Monday, July 23, 2012

Predicting Drug Shortage in the US

In most markets, shortages (and surpluses) are rare. Instead, prices change to keep the quantity of products supplied and the quantity demanded balanced. For example, when, because of a supply disruption, the market supply of a product declines, prices rise and consumer demand adjusts. In general, the number and severity of shortages in any sector depend on the extent to which the demand for a product and the supply of a product respond to price (the price elasticities of demand and supply). Very low price responsiveness on both the demand and supply sides for many medically necessary prescription drugs means that shortages of prescription drugs (or of upstream Active Pharmaceutical Ingredients – API) are not an unexpected phenomenon in this sector in the presence of supply or demand changes that are not fully anticipated by manufacturers.
 The degree of price responsiveness for medically necessary prescription drugs is low, both in the short run and in the long run, for two reasons. First, these drugs are, by definition, medically necessary, implying that they have few substitutes and consumption cannot generally be shifted over time (for this reason, shortages of drugs for the treatment of chronic conditions are much less likely to occur). Second, consumers in the prescription drug market generally purchase services through health insurance contracts that pay providers using pre-established payment rates and guarantee to provide consumers necessary services. Final consumers’ demand for services is largely unaffected by changes in price. Although hospitals and physician offices may face increases in price, their demand for the prescription medications used to treat their patients is also not very responsive to the price paid to manufacturers for the drug5.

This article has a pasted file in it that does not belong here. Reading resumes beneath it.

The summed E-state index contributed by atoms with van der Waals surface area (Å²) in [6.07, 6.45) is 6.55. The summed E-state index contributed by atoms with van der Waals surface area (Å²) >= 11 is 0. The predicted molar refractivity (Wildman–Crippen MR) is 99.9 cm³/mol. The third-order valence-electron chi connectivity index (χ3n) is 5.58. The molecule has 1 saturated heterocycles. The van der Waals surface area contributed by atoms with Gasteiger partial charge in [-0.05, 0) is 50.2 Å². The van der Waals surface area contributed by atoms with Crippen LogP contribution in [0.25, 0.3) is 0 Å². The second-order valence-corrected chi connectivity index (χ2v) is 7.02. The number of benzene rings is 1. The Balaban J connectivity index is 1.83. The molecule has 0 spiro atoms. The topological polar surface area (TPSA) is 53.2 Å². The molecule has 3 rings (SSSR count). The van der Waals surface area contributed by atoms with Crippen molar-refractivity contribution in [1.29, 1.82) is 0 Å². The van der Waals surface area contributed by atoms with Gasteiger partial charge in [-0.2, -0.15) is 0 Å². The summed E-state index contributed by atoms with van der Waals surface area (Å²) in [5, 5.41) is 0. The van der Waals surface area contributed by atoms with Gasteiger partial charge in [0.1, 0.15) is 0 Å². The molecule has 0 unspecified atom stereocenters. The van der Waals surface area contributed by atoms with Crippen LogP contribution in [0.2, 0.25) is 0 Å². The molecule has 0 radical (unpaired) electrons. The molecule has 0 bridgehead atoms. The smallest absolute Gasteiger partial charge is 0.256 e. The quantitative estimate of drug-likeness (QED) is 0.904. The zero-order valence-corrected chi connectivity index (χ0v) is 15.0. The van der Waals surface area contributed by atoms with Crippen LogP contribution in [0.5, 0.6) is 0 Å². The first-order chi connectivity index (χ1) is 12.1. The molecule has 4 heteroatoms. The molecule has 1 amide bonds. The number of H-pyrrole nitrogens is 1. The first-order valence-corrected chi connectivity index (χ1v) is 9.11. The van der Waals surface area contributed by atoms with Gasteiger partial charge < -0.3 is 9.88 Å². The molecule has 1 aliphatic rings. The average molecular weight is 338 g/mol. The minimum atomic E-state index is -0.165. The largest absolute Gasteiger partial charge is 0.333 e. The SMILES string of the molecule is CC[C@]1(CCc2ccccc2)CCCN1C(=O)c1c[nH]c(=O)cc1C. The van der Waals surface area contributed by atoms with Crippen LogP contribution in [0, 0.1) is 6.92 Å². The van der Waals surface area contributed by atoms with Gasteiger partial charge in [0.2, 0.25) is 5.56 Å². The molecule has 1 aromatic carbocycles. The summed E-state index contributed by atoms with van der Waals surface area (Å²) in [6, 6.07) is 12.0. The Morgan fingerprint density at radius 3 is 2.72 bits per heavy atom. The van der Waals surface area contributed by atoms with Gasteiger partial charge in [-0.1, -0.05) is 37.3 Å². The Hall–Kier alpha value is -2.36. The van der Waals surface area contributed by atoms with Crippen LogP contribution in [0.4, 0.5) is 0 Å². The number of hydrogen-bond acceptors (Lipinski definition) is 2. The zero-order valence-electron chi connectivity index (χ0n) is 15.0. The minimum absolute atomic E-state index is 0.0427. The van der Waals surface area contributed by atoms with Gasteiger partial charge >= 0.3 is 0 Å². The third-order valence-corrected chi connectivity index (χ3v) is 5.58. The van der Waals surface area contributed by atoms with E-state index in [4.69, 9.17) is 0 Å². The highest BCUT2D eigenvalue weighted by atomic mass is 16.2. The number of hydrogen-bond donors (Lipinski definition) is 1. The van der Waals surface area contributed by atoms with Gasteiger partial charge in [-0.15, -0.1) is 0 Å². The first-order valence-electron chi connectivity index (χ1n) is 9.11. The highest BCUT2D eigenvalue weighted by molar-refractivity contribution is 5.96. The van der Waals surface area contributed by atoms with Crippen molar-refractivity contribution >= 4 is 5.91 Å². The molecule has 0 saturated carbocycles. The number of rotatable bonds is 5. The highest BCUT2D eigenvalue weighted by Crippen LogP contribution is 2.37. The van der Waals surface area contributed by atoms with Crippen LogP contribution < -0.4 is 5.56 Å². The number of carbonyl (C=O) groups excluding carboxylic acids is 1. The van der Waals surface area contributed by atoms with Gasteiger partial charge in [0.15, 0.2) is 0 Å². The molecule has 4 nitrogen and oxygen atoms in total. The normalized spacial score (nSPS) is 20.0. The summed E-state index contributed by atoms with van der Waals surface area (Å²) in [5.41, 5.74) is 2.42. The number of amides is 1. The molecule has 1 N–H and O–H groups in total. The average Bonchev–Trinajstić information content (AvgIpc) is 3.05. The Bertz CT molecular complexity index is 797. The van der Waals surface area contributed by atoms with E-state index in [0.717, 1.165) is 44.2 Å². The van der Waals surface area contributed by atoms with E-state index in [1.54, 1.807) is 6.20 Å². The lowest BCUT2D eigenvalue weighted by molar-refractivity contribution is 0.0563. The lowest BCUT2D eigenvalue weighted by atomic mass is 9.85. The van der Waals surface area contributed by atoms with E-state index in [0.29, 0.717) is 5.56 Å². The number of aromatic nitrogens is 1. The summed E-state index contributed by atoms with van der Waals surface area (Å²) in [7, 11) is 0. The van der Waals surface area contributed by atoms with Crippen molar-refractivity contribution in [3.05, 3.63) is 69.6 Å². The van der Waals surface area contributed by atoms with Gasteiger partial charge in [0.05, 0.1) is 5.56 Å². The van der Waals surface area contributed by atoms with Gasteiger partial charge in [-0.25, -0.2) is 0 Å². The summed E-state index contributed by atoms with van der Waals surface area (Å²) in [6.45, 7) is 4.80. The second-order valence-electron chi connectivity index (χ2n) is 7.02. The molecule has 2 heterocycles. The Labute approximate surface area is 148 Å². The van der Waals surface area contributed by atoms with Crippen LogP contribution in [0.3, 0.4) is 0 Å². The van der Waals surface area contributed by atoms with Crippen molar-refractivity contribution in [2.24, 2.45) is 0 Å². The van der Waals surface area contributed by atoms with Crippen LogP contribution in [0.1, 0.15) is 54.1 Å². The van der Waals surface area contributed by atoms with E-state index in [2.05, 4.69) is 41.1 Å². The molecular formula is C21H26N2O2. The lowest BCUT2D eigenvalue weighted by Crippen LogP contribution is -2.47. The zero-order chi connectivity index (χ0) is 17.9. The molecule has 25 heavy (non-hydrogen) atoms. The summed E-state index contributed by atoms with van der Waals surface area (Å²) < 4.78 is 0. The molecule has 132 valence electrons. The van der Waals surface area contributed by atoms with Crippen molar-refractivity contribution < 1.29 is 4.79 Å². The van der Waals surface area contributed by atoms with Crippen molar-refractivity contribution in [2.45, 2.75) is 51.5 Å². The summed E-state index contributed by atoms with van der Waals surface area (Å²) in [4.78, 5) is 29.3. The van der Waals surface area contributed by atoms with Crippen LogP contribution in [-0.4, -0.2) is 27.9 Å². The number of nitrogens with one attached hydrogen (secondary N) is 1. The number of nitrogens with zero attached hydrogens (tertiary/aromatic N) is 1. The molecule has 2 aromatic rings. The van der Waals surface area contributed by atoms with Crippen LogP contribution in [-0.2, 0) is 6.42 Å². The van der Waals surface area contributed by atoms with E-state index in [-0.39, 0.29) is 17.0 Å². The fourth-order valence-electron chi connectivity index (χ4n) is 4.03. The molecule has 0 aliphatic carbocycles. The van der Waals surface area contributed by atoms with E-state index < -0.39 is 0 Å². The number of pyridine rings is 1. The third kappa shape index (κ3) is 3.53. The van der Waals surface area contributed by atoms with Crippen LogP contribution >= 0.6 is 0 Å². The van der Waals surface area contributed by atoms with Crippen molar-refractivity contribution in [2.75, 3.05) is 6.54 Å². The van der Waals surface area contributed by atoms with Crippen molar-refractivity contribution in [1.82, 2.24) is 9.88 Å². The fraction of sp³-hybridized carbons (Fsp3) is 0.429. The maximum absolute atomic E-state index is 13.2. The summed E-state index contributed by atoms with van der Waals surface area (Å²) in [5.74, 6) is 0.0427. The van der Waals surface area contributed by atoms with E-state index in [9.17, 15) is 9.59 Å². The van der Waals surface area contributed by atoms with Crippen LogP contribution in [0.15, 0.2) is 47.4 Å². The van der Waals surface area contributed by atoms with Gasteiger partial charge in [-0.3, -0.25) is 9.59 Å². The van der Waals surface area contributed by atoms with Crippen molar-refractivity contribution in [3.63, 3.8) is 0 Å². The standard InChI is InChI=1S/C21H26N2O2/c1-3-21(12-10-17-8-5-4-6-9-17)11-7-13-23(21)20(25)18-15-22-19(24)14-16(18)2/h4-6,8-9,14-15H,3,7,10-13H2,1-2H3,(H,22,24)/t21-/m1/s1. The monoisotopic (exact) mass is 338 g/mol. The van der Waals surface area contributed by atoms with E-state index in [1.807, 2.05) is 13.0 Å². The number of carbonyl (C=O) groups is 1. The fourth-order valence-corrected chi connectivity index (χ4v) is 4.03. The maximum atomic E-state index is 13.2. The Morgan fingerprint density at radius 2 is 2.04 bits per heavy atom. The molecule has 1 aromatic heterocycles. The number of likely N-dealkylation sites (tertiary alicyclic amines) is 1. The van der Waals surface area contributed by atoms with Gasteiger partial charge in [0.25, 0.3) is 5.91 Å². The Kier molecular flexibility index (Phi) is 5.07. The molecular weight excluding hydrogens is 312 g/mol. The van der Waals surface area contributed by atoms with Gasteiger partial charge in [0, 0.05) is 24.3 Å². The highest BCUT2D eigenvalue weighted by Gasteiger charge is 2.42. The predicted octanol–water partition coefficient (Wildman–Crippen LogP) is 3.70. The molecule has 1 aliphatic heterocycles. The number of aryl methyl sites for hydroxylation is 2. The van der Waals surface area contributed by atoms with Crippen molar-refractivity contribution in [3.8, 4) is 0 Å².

This lack of price elasticity on the demand side is mirrored on the supply side, particularly in the short run. Costly, specialized equipment is required to produce prescription medications, production processes are complex, especially for sterile injectable products, and firms are required to adhere to Current Good Manufacturing Processes (CGMPs). Substitutions of products within a class can often be (and usually are) achieved on the same supply line, but a specific class of drugs usually requires equipment and regulatory approvals that are limited to that class. Drugs have a limited shelf life and holding excess inventory is costly meaning that drug manufacturers try to keep inventories as low as possible. Raw materials for production are frequently difficult to source, must be validated by manufacturers, and require regulatory approvals. It will generally take a long time – years – for the industry to increase capacity in response to an increase in prices. If the increase in prices is expected to be temporary (as would be expected in the case of a shortage due to a production line disruption), investments in increased capacity are unlikely to occur. In the longer run – over a period of 2-3 years, for example – supply will be much more price responsive.